Kong: Skull Island – Review!

by Daryl Griffith 

The eighth wonder of the world was last seen on the beloved big-screen twelve years ago, when Middle-Earth royalty Peter Jackson’s care and affection for the iconic ape was poured into a towering three-hour plus vision. Now, it seems that Hollywood is revisiting the classic and tragic ‘it was beauty that killed the beast’ narrative trajectory with Kong: Skull Island.

With director Jordan Vogt-Roberts superb and criminally under seen directorial debut ‘The Kings Of Summer,’ brimming with a great sense of adventure and enthusiasm, and Warner Bros’ cinematic universes seemingly in disarray. Can this be the man to restore much-needed order and be the 2017 king of the blockbuster?

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Radiating the stifling machismo of a bygone era right from its opening frames, Kong: Skull Island anchors its action in the year 1973, as America attempts to rally in the midst of the Vietnam War. Displaying little interest in the intense conflict that has unfolded, scientist Bill Randa’s (John Goodman) sole objective is to convince his fellow government agents to grant him the tools to carry out a hazardous expedition on an uncharted island, determined to beat their Russian counterparts to any potential great discovery.

Recruiting the resourceful British SAS ‘tracker’ James Conrad (Tom Hiddleston), considerate anti-war photographer Mason Weaver (Brie Larson) and a battle-hardened military squadron (Thomas  Mann and Toby Kebbell worthy mentions) led by Samuel L. Jackson’s tough-talking Lieutenant Colonel Preston Packard, they head for their dreaded destination as the powerhouse sound of Black Sabbath fills the scene. They may have all hopped onto a helicopter, but little do they know they have actually boarded the crazy train, as the imposing chest-pounding Kong makes his presence felt in spectacular style.

Making good on the promise of its thrilling trailers with a visceral take that pushes its 12A certificate to the cliff edge, Kong: Skull Island dials up the guerrilla (don’t you mean… Gorilla? – Ed.) warfare and monstrous mayhem, with Vogt-Roberts orchestrating its hyper-stylised setpieces with real panache. The director is aided here by cinematographer Larry Fong, crafting a sumptuous visual palette as the searing reds and gritty greens help to create evocative imagery that fittingly pays homage to top-tier war epics. Through its stunning design and VFX, its host of creatures never feel throwaway in their look and in being established as a genuine threat to the film’s main attraction, with Kong’s opening salvo truly exciting.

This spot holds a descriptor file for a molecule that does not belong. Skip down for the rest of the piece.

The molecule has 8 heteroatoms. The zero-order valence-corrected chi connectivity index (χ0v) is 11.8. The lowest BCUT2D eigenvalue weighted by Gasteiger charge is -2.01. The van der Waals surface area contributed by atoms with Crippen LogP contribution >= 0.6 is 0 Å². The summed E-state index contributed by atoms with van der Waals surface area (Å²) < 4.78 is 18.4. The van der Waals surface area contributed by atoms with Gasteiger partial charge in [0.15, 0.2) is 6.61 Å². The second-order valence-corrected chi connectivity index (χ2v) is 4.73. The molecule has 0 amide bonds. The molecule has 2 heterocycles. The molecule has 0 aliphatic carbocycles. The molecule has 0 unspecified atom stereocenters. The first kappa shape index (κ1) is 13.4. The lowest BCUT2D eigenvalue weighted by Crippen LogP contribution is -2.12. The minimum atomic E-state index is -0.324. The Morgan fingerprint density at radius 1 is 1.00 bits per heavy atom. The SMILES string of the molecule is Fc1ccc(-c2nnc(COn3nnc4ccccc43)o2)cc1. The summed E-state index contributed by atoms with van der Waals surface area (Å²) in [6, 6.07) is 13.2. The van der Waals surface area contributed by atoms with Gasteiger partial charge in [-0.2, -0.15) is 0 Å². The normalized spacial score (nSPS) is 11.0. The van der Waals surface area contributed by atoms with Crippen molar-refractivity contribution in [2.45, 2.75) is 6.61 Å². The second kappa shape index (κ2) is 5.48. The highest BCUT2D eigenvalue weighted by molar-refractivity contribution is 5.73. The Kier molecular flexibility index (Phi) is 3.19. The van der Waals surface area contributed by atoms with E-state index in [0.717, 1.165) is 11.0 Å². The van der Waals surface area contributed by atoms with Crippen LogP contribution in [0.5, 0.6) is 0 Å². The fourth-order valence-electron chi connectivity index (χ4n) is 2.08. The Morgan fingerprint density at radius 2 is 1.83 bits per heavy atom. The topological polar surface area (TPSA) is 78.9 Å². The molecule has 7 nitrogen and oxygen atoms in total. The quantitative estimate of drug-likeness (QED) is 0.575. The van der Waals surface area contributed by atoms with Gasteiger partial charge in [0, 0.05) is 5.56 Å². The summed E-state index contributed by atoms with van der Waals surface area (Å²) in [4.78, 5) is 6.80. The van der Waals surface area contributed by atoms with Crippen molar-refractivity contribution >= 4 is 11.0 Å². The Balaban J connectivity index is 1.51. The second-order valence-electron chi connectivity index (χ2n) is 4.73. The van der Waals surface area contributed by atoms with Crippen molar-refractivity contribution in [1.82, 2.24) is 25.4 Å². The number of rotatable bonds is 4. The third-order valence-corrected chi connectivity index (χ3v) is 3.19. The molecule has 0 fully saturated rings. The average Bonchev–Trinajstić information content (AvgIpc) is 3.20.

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Sadly where Kong: Skull Island falters, rather like many recent creature features, is crafting enough worthwhile human characters to keep you engaged. Moving at such a breakneck pace seemingly looking to avoid accusations leveled at previous incarnations, you’re occasionally left craving the care and emotional connection of 2005. Whilst wonderfully witty elsewhere, Tom Hiddleston looks ill-at-ease with the film’s broad humorous strokes here, but otherwise is a dependable tough-guy presence. Brie Larson has little room to manoeuvre as Weaver yet strikes up a solid on-screen partnership with Hiddleston’s Conrad, providing a nifty suspense-filled ‘flash photography’ moment that could be interpreted as an unlikely visual nod to James Stewart in Alfred Hitchcock’s Rear Window. 

Possessing a bombastic and no-nonsense tone, it’s inevitable that the gloriously OTT characters make the lasting impression. Determined to destroy Kong, Samuel L. Jackson’s highly decorated Packard is terrific in conveying the well-worn leave no man behind mantra as the peculiar larger-than-life comedy of John C. Reilly’s Hank Marlow dominates, counter-balanced by a surprisingly touching character arc.

The odd treacherous obstacle through dodgy dialogue and sketchy character development may be littered within its script. But as a pure thrill-ride, Jordan Vogt-Roberts’ Kong: Skull Island is a relentlessly fun watch that proves he is still worthy of being called King.


Kong: Skull Island is out on DVD & Blu-Ray now!